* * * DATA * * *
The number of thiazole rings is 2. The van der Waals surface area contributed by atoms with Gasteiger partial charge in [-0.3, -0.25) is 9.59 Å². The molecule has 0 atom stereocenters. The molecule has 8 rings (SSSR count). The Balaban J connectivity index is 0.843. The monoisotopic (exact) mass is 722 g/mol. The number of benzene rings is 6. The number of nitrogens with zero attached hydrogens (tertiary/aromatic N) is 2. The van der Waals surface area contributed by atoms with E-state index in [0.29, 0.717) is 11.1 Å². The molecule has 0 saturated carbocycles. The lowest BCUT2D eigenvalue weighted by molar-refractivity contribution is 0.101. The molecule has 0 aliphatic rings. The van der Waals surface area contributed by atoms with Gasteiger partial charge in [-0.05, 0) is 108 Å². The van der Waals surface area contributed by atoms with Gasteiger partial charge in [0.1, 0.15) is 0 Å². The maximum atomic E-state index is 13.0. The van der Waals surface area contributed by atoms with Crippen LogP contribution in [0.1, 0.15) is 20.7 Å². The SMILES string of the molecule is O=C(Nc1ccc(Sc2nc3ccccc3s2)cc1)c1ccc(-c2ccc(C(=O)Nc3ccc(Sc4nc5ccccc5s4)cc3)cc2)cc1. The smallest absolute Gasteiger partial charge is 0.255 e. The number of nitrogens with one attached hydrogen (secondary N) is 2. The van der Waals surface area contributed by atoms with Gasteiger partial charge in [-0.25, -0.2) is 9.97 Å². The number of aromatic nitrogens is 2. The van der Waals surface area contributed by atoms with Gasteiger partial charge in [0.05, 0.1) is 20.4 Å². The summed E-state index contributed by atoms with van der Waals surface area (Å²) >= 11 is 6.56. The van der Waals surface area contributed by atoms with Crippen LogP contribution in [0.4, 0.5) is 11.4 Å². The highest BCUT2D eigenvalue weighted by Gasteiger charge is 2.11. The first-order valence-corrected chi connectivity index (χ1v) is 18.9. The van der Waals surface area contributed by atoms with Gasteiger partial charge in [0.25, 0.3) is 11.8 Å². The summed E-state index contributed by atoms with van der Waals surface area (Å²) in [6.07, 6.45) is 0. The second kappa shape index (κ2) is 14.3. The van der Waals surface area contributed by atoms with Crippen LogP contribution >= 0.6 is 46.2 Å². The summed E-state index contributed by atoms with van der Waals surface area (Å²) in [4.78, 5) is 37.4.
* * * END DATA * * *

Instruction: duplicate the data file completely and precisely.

The number of thiazole rings is 2. The van der Waals surface area contributed by atoms with Gasteiger partial charge in [-0.3, -0.25) is 9.59 Å². The molecule has 0 atom stereocenters. The molecule has 8 rings (SSSR count). The Balaban J connectivity index is 0.843. The monoisotopic (exact) mass is 722 g/mol. The number of benzene rings is 6. The number of nitrogens with zero attached hydrogens (tertiary/aromatic N) is 2. The van der Waals surface area contributed by atoms with E-state index in [0.29, 0.717) is 11.1 Å². The molecule has 0 saturated carbocycles. The lowest BCUT2D eigenvalue weighted by molar-refractivity contribution is 0.101. The molecule has 0 aliphatic rings. The van der Waals surface area contributed by atoms with Gasteiger partial charge in [-0.05, 0) is 108 Å². The van der Waals surface area contributed by atoms with Gasteiger partial charge in [0.1, 0.15) is 0 Å². The maximum atomic E-state index is 13.0. The van der Waals surface area contributed by atoms with Crippen LogP contribution in [0.1, 0.15) is 20.7 Å². The SMILES string of the molecule is O=C(Nc1ccc(Sc2nc3ccccc3s2)cc1)c1ccc(-c2ccc(C(=O)Nc3ccc(Sc4nc5ccccc5s4)cc3)cc2)cc1. The smallest absolute Gasteiger partial charge is 0.255 e. The number of nitrogens with one attached hydrogen (secondary N) is 2. The van der Waals surface area contributed by atoms with Gasteiger partial charge in [-0.25, -0.2) is 9.97 Å². The number of aromatic nitrogens is 2. The van der Waals surface area contributed by atoms with Gasteiger partial charge in [0.05, 0.1) is 20.4 Å². The summed E-state index contributed by atoms with van der Waals surface area (Å²) >= 11 is 6.56. The van der Waals surface area contributed by atoms with Crippen LogP contribution in [0.4, 0.5) is 11.4 Å². The highest BCUT2D eigenvalue weighted by Gasteiger charge is 2.11. The first-order valence-corrected chi connectivity index (χ1v) is 18.9. The van der Waals surface area contributed by atoms with Gasteiger partial charge in [0.25, 0.3) is 11.8 Å². The summed E-state index contributed by atoms with van der Waals surface area (Å²) in [6.07, 6.45) is 0. The second kappa shape index (κ2) is 14.3. The van der Waals surface area contributed by atoms with Crippen LogP contribution >= 0.6 is 46.2 Å². The summed E-state index contributed by atoms with van der Waals surface area (Å²) in [4.78, 5) is 37.4.